The Deacon Blog

A magazine staff blog with news of alumni and the WFU community

Class of 1979

Steve Duin’s view from the West Coast to the Grand Canal on Words Awake!

Steve Duin (’76, MA ’79) joined the crowd of Wake Forest alumni writers who returned on March 23 for the Words Awake! writers conference, but he didn’t leave the experience behind after he landed at home in Portland. He treated his Oregon newspaper readers to his take on what made the event special, including his appreciation for his time at Casa Artom in Venice and the guidance provided by the inimitable James Barefield, Wake Forest history professor and purveyor of the comic view.

Portland's Steve Duin

Duin is metro columnist for The (Portland) Oregonian and is the author or co-author of six books, the latest of which is “Oil and Water,” a graphic novel illustrated by New Yorker cartoonist Shannon Wheeler. He served on the Words Awake! panel titled “Writing Sports,” an appropriate topic for someone who penned a compelling cover story for Wake Forest Magazine last summer about baseball coach Tom Walter’s gift of a kidney to then-freshman and centerfielder Kevin Jordan.

“Some of us are lucky. We happened upon Wake Forest, often by chance, and when we’re asked why we love the place, we remember Sunday mornings on the Quad, Saturday nights at the stadium and Wednesday afternoons with the romantic poets,” he wrote. “But everyone else? This is the story they will remember. When they hear the words ‘Wake Forest,’ they will celebrate the kidney that passed from Tom Walter to Kevin Jordan, a gift as big as life. And when they become fathers, this is the history they will tell their sons.”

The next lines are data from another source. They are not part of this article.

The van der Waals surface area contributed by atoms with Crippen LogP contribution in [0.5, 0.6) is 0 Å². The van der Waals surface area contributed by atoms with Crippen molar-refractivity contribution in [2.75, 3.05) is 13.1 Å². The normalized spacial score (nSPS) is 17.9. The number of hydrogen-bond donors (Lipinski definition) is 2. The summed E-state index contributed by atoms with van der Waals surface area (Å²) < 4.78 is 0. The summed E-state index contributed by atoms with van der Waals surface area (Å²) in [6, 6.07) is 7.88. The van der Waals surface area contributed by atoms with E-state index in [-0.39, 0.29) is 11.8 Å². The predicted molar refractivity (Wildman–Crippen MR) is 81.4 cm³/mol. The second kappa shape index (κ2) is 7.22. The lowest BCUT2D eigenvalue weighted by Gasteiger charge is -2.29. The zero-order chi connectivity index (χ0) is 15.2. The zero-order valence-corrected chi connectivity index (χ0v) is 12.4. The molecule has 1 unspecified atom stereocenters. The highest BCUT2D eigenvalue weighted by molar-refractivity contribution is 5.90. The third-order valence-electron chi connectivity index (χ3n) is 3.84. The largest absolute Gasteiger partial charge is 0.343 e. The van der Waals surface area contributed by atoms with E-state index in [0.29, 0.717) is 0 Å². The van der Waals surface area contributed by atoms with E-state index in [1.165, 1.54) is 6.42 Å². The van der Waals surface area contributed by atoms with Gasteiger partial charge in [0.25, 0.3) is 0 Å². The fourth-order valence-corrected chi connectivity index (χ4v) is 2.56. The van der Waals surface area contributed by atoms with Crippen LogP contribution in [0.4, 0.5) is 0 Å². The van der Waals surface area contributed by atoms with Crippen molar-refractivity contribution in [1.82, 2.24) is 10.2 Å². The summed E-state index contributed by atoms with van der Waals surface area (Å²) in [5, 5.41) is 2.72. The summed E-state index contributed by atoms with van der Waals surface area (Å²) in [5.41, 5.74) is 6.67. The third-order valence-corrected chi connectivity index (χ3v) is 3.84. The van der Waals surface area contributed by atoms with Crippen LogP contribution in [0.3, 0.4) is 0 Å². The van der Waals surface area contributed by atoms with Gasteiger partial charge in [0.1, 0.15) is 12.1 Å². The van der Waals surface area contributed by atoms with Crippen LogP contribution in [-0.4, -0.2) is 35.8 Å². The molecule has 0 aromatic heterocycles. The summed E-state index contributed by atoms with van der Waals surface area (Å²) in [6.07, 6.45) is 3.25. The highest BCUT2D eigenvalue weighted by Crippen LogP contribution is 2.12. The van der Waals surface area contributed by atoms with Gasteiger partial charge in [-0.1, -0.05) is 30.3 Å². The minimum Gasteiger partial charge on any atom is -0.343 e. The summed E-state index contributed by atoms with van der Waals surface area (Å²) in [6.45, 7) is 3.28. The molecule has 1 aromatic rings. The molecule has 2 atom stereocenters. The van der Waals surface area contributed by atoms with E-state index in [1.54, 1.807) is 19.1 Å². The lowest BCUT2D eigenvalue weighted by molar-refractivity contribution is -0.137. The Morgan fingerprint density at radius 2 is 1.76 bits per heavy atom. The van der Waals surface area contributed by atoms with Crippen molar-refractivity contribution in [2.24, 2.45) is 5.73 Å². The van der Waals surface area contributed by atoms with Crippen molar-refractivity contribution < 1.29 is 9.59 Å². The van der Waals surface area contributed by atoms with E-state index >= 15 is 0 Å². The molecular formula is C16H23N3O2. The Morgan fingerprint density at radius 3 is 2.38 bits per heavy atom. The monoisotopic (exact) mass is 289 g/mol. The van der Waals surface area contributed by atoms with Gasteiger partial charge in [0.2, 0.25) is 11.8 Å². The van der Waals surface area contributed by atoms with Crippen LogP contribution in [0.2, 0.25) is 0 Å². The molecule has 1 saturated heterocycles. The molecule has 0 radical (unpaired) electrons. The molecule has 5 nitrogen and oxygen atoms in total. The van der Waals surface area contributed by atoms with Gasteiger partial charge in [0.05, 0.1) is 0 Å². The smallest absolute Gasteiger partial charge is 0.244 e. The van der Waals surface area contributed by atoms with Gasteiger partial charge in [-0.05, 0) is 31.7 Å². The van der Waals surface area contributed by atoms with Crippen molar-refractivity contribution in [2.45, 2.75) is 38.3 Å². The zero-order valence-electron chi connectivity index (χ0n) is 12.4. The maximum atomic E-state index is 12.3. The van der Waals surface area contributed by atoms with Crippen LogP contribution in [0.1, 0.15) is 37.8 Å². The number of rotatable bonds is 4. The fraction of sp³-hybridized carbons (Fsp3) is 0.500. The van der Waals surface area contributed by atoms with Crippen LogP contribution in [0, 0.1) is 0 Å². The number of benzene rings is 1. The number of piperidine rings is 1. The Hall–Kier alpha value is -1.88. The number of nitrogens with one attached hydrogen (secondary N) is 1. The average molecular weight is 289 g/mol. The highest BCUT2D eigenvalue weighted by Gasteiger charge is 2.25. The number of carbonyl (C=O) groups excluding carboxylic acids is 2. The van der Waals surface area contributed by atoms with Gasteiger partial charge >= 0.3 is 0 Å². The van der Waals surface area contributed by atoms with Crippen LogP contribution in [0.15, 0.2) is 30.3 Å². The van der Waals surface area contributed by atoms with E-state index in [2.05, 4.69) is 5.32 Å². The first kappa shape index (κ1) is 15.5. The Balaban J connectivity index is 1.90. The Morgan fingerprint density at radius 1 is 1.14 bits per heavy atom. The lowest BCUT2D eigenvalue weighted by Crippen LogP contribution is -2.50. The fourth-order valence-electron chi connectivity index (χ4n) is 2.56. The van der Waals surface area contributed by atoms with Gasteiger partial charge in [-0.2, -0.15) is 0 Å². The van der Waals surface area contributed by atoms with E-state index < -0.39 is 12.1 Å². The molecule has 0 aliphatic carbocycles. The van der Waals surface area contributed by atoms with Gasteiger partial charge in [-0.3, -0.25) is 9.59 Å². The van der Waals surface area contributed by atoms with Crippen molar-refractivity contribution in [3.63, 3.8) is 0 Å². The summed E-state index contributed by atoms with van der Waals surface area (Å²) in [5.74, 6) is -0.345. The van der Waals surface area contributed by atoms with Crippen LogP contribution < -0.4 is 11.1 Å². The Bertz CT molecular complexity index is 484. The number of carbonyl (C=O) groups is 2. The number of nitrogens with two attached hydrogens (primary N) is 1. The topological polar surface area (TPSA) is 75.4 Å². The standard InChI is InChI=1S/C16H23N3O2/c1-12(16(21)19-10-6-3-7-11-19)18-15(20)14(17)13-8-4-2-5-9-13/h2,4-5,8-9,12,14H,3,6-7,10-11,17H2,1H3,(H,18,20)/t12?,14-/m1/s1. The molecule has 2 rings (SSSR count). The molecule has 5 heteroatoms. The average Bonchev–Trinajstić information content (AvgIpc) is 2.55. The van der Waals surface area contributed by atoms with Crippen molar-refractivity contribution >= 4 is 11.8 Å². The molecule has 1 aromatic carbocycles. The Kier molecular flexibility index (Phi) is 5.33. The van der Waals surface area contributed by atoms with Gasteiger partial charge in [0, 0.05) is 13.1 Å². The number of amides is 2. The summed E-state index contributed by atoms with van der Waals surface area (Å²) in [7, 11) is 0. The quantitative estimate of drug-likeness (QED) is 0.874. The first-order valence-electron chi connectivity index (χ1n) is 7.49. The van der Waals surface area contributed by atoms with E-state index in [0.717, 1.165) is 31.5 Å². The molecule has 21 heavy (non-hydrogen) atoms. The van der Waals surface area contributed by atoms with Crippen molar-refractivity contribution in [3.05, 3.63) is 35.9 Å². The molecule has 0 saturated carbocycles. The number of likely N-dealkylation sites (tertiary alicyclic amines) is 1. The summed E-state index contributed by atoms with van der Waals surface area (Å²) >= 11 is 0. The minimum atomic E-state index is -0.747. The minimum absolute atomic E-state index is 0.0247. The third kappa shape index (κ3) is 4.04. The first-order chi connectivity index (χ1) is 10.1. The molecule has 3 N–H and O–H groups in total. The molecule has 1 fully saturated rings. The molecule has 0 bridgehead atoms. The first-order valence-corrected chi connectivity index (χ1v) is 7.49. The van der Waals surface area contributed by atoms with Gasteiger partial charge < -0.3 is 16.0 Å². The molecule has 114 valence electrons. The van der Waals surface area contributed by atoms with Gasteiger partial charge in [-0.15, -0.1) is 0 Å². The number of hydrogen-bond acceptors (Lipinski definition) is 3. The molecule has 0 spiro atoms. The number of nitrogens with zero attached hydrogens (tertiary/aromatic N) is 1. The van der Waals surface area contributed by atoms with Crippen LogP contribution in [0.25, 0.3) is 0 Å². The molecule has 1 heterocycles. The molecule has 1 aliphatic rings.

Look for Duin’s next story that explains the University’s literary tradition in the Wake Forest Magazine summer issue, arriving in mailboxes in June. Here’s a preview of what’s in store: “And there were few checkpoints where we had to flash credentials, pay our dues or beg for permission.  When we were still clueless, Wake Forest allowed us to make waves and mistakes.  When we were still searching for God knows what, the University encouraged us to push the limits, exploit our immaturity, even take our innocence abroad to London, Venice or Ireland. You want to know why so many Wake grads became writers?  Because when we walked into the room with a novel idea, someone’s eyes lit up.”

Joy Goodwin ('95) and Steve Duin at Words Awake!

In the photo above, you see Duin with Joy Goodwin (’95). The two share a love for Barefield. (The upcoming summer issue also features a Goodwin piece about the peripatetic professor who enjoys being a character.)

In the meantime, don’t miss Duin’s tribute in The Oregonian to Barefield in which he writes, “He and I have remained close over the years, a friendship that owes as much to the intimacy of Wake Forest as it does to the intensity of the Venice program.”

Archimedes: the talk of NY, Washington and The Atlantic